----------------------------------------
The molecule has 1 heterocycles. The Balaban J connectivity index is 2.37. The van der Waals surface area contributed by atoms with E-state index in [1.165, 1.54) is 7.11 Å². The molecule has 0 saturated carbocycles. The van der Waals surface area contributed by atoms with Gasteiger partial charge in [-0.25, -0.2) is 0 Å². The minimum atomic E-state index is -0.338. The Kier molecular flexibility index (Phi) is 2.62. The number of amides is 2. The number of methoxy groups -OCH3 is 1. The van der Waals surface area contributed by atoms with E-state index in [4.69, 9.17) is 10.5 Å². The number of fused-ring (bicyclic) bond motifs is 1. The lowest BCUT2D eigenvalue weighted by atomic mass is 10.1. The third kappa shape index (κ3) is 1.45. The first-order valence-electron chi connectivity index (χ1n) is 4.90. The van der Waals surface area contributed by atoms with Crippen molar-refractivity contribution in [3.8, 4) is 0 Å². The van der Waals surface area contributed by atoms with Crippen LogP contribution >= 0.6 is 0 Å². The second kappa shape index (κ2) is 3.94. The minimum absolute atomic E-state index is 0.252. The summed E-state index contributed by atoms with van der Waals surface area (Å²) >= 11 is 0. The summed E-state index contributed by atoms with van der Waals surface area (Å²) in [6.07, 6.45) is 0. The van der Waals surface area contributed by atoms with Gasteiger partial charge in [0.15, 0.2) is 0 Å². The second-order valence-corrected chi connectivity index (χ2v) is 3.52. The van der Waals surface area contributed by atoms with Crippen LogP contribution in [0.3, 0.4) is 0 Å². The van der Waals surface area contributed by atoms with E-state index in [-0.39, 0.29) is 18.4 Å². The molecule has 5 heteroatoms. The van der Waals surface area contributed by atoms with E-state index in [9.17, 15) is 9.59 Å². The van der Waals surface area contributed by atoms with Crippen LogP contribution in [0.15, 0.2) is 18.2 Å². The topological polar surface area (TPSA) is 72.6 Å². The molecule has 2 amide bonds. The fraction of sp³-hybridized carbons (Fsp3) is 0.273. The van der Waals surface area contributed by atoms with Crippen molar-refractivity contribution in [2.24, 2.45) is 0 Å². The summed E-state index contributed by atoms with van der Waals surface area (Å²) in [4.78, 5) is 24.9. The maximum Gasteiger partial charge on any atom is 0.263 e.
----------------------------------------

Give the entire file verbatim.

The molecule has 1 heterocycles. The Balaban J connectivity index is 2.37. The van der Waals surface area contributed by atoms with E-state index in [1.165, 1.54) is 7.11 Å². The molecule has 0 saturated carbocycles. The van der Waals surface area contributed by atoms with Gasteiger partial charge in [-0.25, -0.2) is 0 Å². The minimum atomic E-state index is -0.338. The Kier molecular flexibility index (Phi) is 2.62. The number of amides is 2. The number of methoxy groups -OCH3 is 1. The van der Waals surface area contributed by atoms with E-state index in [4.69, 9.17) is 10.5 Å². The number of fused-ring (bicyclic) bond motifs is 1. The lowest BCUT2D eigenvalue weighted by atomic mass is 10.1. The third kappa shape index (κ3) is 1.45. The first-order valence-electron chi connectivity index (χ1n) is 4.90. The van der Waals surface area contributed by atoms with Crippen molar-refractivity contribution in [3.8, 4) is 0 Å². The van der Waals surface area contributed by atoms with Crippen LogP contribution >= 0.6 is 0 Å². The second kappa shape index (κ2) is 3.94. The minimum absolute atomic E-state index is 0.252. The summed E-state index contributed by atoms with van der Waals surface area (Å²) >= 11 is 0. The summed E-state index contributed by atoms with van der Waals surface area (Å²) in [6.07, 6.45) is 0. The van der Waals surface area contributed by atoms with Gasteiger partial charge in [0.15, 0.2) is 0 Å². The second-order valence-corrected chi connectivity index (χ2v) is 3.52. The van der Waals surface area contributed by atoms with Crippen LogP contribution in [0.3, 0.4) is 0 Å². The van der Waals surface area contributed by atoms with E-state index in [-0.39, 0.29) is 18.4 Å². The molecule has 5 heteroatoms. The van der Waals surface area contributed by atoms with E-state index in [9.17, 15) is 9.59 Å². The van der Waals surface area contributed by atoms with Crippen LogP contribution in [0.15, 0.2) is 18.2 Å². The topological polar surface area (TPSA) is 72.6 Å². The molecule has 2 amide bonds. The fraction of sp³-hybridized carbons (Fsp3) is 0.273. The van der Waals surface area contributed by atoms with Crippen molar-refractivity contribution in [2.24, 2.45) is 0 Å². The summed E-state index contributed by atoms with van der Waals surface area (Å²) in [4.78, 5) is 24.9. The maximum Gasteiger partial charge on any atom is 0.263 e.